Everyone’s favorite whipping boy, bad gear is often the first place many of us look to and point the finger at when something about our recordings doesn’t knock us out. And let’s face it: First-class gear sounds great, and that can’t help but make things sound better–but only if you know what you’re doing with it. I’ve been amazed by the quality of some recordings I’ve heard that were done on primitive or inexpensive gear, however, that says more about the engineer than the gear. Still, it’s important to scrutinize your system from time to time and probe for weak links. Did you upgrade your mixer, but not your monitor speakers? Do you have a great microphone, but are using it with an old, noisy mic preamp? Nothing works in isolation, so consider where the best improvements can be made to enhance your system’s sound quality as a whole, and don’t obsess on any single area (like having the best mic cabinet in the world if you don’t have preamps that are equal to the task).

The Curse of the Adaptive Ear

Even in a well-designed control room with great monitors, our ears adapt to EQ changes very quickly–that’s how you can enjoy hearing your favorite song on a cheap TV speaker or a high quality system. Our ears perceive the extremes of the audible frequency spectrum differently at different playback levels, with the flattest response being at about 85dB SPL. Our ears also tire after long hours, especially at unsafe monitoring levels. That EQ tweak that sounded great last night after 10 hours of playback at 105dB might not sound so hot the next morning. Having high-quality reference material that you can A/B with your mix can help you get back to reality when EQ changes start to throw off your perspective over time, and so can watching your levels and knowing when to quit when your ears have had enough for the day.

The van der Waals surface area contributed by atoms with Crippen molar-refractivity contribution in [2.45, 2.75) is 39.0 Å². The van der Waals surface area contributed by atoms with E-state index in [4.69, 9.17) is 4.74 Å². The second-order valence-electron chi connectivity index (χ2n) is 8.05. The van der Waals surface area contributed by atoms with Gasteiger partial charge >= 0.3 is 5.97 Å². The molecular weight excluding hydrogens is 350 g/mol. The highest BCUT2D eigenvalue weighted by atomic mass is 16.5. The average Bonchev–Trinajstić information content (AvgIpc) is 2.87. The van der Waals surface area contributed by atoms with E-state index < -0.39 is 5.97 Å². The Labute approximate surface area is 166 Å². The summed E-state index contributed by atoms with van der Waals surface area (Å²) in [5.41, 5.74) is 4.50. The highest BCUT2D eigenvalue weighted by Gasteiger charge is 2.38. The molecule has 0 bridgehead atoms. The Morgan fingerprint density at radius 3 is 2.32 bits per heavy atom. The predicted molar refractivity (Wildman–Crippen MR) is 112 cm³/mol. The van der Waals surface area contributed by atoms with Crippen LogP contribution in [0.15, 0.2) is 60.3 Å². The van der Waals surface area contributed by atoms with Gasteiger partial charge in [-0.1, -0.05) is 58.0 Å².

Now let’s take a look at some other mistakes…

No Substitute for Performances

I consider myself to be a pretty good editor with tape or DAW; I’ve been doing it for over three decades, and I’ve gotten a fair amount of kudos from clients over the years. But I still need “something to work with”, and the best edit is a performance that doesn’t need one. If you have to edit, it’s a lot easier to do if you have tracks with generally solid performances with few errors and great feel. Piecing something together from sub-standard performances is not my idea of a good time, and the musicality of your work is going to be much better if the musicality of the people you’re working with is already happening. When I work with brilliant musicians, my work sounds better – and so will yours. If things are not quite “there” with the artists you are working with, take some time to do some pre-production rehearsals before you get into the studio so that you can help get things as tight as possible before you start waxing tracks. Rehearse more, edit less.

Number one, with a Bullet